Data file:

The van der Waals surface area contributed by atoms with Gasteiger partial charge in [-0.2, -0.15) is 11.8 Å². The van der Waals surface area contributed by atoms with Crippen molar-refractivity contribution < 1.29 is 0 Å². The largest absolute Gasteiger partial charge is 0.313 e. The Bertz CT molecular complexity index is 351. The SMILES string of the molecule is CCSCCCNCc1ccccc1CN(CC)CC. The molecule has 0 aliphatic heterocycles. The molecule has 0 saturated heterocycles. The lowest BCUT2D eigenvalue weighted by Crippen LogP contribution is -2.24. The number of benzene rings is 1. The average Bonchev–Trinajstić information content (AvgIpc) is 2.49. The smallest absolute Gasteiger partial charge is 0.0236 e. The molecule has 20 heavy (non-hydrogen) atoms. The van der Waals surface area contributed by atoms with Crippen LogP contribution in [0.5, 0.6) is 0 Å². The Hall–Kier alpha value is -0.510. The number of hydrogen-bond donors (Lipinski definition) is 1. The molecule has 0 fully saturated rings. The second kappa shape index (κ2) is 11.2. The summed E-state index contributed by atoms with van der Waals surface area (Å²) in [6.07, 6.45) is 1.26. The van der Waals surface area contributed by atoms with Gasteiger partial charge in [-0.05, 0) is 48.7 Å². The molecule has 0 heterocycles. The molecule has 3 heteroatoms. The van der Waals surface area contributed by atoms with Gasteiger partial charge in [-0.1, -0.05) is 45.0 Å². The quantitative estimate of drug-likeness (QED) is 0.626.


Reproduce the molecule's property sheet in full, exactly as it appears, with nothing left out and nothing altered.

The van der Waals surface area contributed by atoms with Gasteiger partial charge in [-0.2, -0.15) is 11.8 Å². The van der Waals surface area contributed by atoms with Crippen molar-refractivity contribution < 1.29 is 0 Å². The largest absolute Gasteiger partial charge is 0.313 e. The Bertz CT molecular complexity index is 351. The SMILES string of the molecule is CCSCCCNCc1ccccc1CN(CC)CC. The molecule has 0 aliphatic heterocycles. The molecule has 0 saturated heterocycles. The lowest BCUT2D eigenvalue weighted by Crippen LogP contribution is -2.24. The number of benzene rings is 1. The average Bonchev–Trinajstić information content (AvgIpc) is 2.49. The smallest absolute Gasteiger partial charge is 0.0236 e. The molecule has 20 heavy (non-hydrogen) atoms. The van der Waals surface area contributed by atoms with Crippen LogP contribution in [0.5, 0.6) is 0 Å². The Hall–Kier alpha value is -0.510. The number of hydrogen-bond donors (Lipinski definition) is 1. The molecule has 0 fully saturated rings. The second kappa shape index (κ2) is 11.2. The summed E-state index contributed by atoms with van der Waals surface area (Å²) in [6.07, 6.45) is 1.26. The van der Waals surface area contributed by atoms with Gasteiger partial charge in [-0.05, 0) is 48.7 Å². The molecule has 0 heterocycles. The molecule has 3 heteroatoms. The van der Waals surface area contributed by atoms with Gasteiger partial charge in [-0.1, -0.05) is 45.0 Å². The quantitative estimate of drug-likeness (QED) is 0.626.